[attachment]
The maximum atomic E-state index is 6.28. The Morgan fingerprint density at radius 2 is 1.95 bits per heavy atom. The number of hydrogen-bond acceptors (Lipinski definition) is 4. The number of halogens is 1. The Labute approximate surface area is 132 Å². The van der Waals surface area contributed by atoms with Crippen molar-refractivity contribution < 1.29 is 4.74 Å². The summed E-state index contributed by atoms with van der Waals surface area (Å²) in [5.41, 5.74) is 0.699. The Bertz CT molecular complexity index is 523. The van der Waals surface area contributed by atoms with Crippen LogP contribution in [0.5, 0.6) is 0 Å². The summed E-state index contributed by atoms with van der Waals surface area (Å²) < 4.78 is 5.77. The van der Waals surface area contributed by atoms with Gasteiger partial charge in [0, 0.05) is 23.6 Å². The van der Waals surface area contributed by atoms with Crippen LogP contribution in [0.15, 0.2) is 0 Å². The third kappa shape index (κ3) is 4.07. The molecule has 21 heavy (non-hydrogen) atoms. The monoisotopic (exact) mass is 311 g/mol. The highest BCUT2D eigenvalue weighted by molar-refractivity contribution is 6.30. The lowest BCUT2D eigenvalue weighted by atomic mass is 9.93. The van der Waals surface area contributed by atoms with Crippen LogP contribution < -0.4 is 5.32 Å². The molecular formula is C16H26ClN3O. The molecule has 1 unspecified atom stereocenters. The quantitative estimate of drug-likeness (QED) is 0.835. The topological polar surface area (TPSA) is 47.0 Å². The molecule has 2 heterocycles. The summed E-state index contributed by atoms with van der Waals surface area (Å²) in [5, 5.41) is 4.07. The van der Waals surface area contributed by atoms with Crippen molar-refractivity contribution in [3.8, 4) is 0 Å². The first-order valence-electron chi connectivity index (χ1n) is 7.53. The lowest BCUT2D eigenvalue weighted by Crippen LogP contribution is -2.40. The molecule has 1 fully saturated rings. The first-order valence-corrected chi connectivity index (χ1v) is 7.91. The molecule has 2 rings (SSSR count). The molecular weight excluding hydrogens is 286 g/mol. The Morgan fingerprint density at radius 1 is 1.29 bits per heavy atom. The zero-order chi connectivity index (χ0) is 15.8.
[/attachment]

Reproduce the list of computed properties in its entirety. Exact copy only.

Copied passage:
The maximum atomic E-state index is 6.28. The Morgan fingerprint density at radius 2 is 1.95 bits per heavy atom. The number of hydrogen-bond acceptors (Lipinski definition) is 4. The number of halogens is 1. The Labute approximate surface area is 132 Å². The van der Waals surface area contributed by atoms with Crippen molar-refractivity contribution < 1.29 is 4.74 Å². The summed E-state index contributed by atoms with van der Waals surface area (Å²) in [5.41, 5.74) is 0.699. The Bertz CT molecular complexity index is 523. The van der Waals surface area contributed by atoms with Crippen LogP contribution in [0.5, 0.6) is 0 Å². The summed E-state index contributed by atoms with van der Waals surface area (Å²) < 4.78 is 5.77. The van der Waals surface area contributed by atoms with Gasteiger partial charge in [0, 0.05) is 23.6 Å². The van der Waals surface area contributed by atoms with Crippen LogP contribution in [0.15, 0.2) is 0 Å². The third kappa shape index (κ3) is 4.07. The molecule has 21 heavy (non-hydrogen) atoms. The monoisotopic (exact) mass is 311 g/mol. The highest BCUT2D eigenvalue weighted by molar-refractivity contribution is 6.30. The lowest BCUT2D eigenvalue weighted by atomic mass is 9.93. The van der Waals surface area contributed by atoms with Crippen LogP contribution < -0.4 is 5.32 Å². The molecular formula is C16H26ClN3O. The molecule has 1 unspecified atom stereocenters. The quantitative estimate of drug-likeness (QED) is 0.835. The topological polar surface area (TPSA) is 47.0 Å². The molecule has 2 heterocycles. The summed E-state index contributed by atoms with van der Waals surface area (Å²) in [5, 5.41) is 4.07. The van der Waals surface area contributed by atoms with Crippen molar-refractivity contribution in [3.8, 4) is 0 Å². The first-order valence-electron chi connectivity index (χ1n) is 7.53. The lowest BCUT2D eigenvalue weighted by Crippen LogP contribution is -2.40. The molecule has 1 fully saturated rings. The first-order valence-corrected chi connectivity index (χ1v) is 7.91. The molecule has 2 rings (SSSR count). The molecular weight excluding hydrogens is 286 g/mol. The Morgan fingerprint density at radius 1 is 1.29 bits per heavy atom. The zero-order chi connectivity index (χ0) is 15.8.